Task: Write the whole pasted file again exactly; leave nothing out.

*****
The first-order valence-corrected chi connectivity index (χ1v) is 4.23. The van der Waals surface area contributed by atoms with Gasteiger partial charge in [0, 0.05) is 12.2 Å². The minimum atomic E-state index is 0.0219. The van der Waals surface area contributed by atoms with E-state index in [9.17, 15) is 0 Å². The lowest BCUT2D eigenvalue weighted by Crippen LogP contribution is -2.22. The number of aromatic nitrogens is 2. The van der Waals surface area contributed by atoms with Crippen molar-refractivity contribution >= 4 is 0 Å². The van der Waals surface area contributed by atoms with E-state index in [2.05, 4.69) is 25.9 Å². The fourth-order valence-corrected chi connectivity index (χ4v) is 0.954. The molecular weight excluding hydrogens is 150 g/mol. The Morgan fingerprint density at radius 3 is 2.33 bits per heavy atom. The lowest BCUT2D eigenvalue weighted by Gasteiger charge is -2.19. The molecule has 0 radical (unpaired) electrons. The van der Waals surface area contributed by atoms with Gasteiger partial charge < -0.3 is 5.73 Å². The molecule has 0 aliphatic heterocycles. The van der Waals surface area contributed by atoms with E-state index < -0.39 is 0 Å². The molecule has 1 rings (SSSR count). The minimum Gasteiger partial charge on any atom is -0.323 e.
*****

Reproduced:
The first-order valence-corrected chi connectivity index (χ1v) is 4.23. The van der Waals surface area contributed by atoms with Gasteiger partial charge in [0, 0.05) is 12.2 Å². The minimum atomic E-state index is 0.0219. The van der Waals surface area contributed by atoms with E-state index in [9.17, 15) is 0 Å². The lowest BCUT2D eigenvalue weighted by Crippen LogP contribution is -2.22. The number of aromatic nitrogens is 2. The van der Waals surface area contributed by atoms with Crippen molar-refractivity contribution >= 4 is 0 Å². The van der Waals surface area contributed by atoms with E-state index in [2.05, 4.69) is 25.9 Å². The fourth-order valence-corrected chi connectivity index (χ4v) is 0.954. The molecular weight excluding hydrogens is 150 g/mol. The Morgan fingerprint density at radius 3 is 2.33 bits per heavy atom. The lowest BCUT2D eigenvalue weighted by Gasteiger charge is -2.19. The molecule has 0 radical (unpaired) electrons. The van der Waals surface area contributed by atoms with Gasteiger partial charge < -0.3 is 5.73 Å². The molecule has 0 aliphatic heterocycles. The van der Waals surface area contributed by atoms with E-state index < -0.39 is 0 Å². The molecule has 1 rings (SSSR count). The minimum Gasteiger partial charge on any atom is -0.323 e.